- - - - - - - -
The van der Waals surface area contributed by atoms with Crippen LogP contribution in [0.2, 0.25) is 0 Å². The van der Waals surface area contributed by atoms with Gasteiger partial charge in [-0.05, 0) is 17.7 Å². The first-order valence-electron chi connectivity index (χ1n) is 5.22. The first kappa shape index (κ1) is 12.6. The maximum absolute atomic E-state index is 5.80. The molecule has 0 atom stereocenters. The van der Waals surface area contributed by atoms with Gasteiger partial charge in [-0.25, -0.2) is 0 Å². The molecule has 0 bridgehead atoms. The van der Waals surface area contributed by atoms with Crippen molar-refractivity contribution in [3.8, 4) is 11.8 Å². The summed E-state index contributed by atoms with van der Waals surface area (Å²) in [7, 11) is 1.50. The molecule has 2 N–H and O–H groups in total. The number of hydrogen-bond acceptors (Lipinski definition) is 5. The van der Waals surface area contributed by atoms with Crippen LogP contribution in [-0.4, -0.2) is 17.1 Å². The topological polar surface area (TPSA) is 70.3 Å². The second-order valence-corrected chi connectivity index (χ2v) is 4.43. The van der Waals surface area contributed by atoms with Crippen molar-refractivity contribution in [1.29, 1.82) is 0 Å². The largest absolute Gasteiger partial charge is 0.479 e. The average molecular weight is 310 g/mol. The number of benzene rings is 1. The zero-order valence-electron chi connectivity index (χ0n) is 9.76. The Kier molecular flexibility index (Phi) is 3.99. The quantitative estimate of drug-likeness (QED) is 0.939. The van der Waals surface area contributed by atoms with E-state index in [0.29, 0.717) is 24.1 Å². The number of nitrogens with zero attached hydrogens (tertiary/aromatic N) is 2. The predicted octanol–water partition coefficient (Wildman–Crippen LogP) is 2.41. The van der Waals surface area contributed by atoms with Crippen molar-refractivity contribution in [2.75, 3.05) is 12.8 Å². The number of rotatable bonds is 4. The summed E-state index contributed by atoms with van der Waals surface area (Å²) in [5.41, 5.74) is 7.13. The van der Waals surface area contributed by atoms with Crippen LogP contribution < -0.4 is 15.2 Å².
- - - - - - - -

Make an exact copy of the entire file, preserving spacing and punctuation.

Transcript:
The van der Waals surface area contributed by atoms with Crippen LogP contribution in [0.2, 0.25) is 0 Å². The van der Waals surface area contributed by atoms with Gasteiger partial charge in [-0.05, 0) is 17.7 Å². The first-order valence-electron chi connectivity index (χ1n) is 5.22. The first kappa shape index (κ1) is 12.6. The maximum absolute atomic E-state index is 5.80. The molecule has 0 atom stereocenters. The van der Waals surface area contributed by atoms with Gasteiger partial charge in [-0.25, -0.2) is 0 Å². The molecule has 0 bridgehead atoms. The van der Waals surface area contributed by atoms with Crippen molar-refractivity contribution in [3.8, 4) is 11.8 Å². The summed E-state index contributed by atoms with van der Waals surface area (Å²) in [7, 11) is 1.50. The molecule has 2 N–H and O–H groups in total. The number of hydrogen-bond acceptors (Lipinski definition) is 5. The van der Waals surface area contributed by atoms with Crippen LogP contribution in [-0.4, -0.2) is 17.1 Å². The topological polar surface area (TPSA) is 70.3 Å². The second-order valence-corrected chi connectivity index (χ2v) is 4.43. The van der Waals surface area contributed by atoms with Crippen molar-refractivity contribution in [1.29, 1.82) is 0 Å². The largest absolute Gasteiger partial charge is 0.479 e. The average molecular weight is 310 g/mol. The number of benzene rings is 1. The zero-order valence-electron chi connectivity index (χ0n) is 9.76. The Kier molecular flexibility index (Phi) is 3.99. The quantitative estimate of drug-likeness (QED) is 0.939. The van der Waals surface area contributed by atoms with E-state index in [0.29, 0.717) is 24.1 Å². The number of nitrogens with zero attached hydrogens (tertiary/aromatic N) is 2. The predicted octanol–water partition coefficient (Wildman–Crippen LogP) is 2.41. The van der Waals surface area contributed by atoms with Crippen molar-refractivity contribution in [2.75, 3.05) is 12.8 Å². The number of rotatable bonds is 4. The summed E-state index contributed by atoms with van der Waals surface area (Å²) in [5.41, 5.74) is 7.13. The van der Waals surface area contributed by atoms with Crippen LogP contribution < -0.4 is 15.2 Å².